A Health Service Executive investigation into an incident in which a nurse put surgical tape over a patient's mouth found that his workload was inequitable, unreasonable and unsafe.
Bimbo Paden has pleaded guilty to assaulting the patient at St John's Hospital in Sligo last June.
However, Judge Kevin Kilraine said that he would not finalise sentencing in the case until a psychiatrist with expertise in stress assessed Paden.
Paden, 39, with an address at Cartron Point in Sligo, but originally from the Phillipines, apologised to patient Kevin Quinn and his family.
He admitted putting a small piece of surgical tape on 49-year-old Mr Quinn's mouth for a short time.
Paden told gardaí that he was looking after nine patients on his own and that one patient he was attending to appeared agitated and upset by Mr Quinn's constant shouting.
He said he asked Mr Quinn quietly to "shush" and rubbed his arm to reassure him. The shouting continued and he put a piece of tape on his mouth.
Mr Quinn's brother, Christy, told Sligo District Court today that his brother, who suffered a brain haemorrhage 13 years ago, is very vulnerable and incapacitated, and this was total abuse of a patient.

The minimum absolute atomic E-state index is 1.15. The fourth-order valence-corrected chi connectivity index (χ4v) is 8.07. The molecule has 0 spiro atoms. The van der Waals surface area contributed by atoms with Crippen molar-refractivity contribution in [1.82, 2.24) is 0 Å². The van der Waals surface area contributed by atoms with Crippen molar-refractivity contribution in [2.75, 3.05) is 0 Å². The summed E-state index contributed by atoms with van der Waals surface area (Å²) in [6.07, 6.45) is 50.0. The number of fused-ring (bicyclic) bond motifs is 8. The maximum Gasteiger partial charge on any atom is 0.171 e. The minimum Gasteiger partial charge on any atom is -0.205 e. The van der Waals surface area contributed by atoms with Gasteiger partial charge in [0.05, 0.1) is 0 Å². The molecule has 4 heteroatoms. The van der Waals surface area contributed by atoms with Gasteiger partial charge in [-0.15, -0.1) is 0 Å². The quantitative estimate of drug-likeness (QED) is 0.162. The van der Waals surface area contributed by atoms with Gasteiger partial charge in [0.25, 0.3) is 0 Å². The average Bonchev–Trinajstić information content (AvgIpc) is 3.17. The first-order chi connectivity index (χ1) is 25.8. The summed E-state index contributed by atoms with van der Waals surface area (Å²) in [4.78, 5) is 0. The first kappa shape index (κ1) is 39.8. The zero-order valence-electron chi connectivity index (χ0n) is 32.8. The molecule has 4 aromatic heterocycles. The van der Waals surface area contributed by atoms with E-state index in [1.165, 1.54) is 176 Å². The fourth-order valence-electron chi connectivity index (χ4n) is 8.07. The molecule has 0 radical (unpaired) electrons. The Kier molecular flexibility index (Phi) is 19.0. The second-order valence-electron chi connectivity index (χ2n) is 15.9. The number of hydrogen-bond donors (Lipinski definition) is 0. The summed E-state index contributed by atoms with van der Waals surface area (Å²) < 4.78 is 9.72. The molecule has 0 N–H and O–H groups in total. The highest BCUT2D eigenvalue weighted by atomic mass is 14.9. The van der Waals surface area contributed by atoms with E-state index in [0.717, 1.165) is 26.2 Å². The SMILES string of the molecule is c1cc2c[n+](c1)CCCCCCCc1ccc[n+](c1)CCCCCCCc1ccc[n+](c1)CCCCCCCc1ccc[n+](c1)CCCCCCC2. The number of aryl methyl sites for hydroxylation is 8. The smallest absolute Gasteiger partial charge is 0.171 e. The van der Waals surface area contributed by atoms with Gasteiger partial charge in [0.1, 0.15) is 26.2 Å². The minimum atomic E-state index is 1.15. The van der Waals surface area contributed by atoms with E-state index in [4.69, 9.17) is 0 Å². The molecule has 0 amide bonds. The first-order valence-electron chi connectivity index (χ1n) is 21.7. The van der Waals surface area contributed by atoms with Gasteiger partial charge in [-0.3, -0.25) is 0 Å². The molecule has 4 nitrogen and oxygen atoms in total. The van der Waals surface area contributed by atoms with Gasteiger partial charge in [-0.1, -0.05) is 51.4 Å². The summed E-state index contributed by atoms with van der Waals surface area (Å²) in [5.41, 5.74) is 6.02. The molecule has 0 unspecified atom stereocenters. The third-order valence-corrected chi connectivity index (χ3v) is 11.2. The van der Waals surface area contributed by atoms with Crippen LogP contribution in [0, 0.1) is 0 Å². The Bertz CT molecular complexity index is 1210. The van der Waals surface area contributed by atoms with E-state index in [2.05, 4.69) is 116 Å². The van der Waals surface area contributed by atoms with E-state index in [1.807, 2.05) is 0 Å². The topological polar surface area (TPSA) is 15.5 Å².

He said that when he visited his brother Kevin, he would always rub his face, but now he pulled away from him.
Christy Quinn said his brother had not been able to speak for 12 years, which the judge accepted, but said he could make other sounds.
The court was told that Paden, who is a married man with three young children, had been working at St John's for 12 years.
No complaint was ever made against him until this incident, which he described as a moment of complete stupidity.
A HSE investigation into the incident found that while there was no excuse for what the nurse had done, it appeared to have been out of character for him.
Solicitor Mark Mullaney, acting for Paden, said the incident shows the stark reality the nursing profession is working under in the current climate and the stress that he and others are under in a very difficult job.
Judge Kilraine said that Paden was working in an environment that appeared extremely stressful with each patient requiring detailed and intensive care, including wheelchairs and hoists.
He appeared to be working in a system that required the impossible to be done, the judge said, and it is hard to see how one person could be required to do this work in a safe manner.
The judge noted that Paden never complained about the stress before, but maybe he should have.
He said he had no doubt that the stress contributed to his actions and that he may have broken under the stress.
Judge Kilraine said: "What he had done was an utterly unacceptable thing to do to a vulnerable patient."
He remarked that Paden had been suspended since the incident and the question of his registration as a nurse is a live issue and his career is at risk over one particular incident.
The judge said the picture is one of a nurse under serious stress with inadequate, if any, management support.
He said the HSE report found that stress contributed to the incident, but did not say how much.
Judge Kilraine asked that a psychiatrist with expertise in stress produce a report on Paden before he finalises sentencing in the case.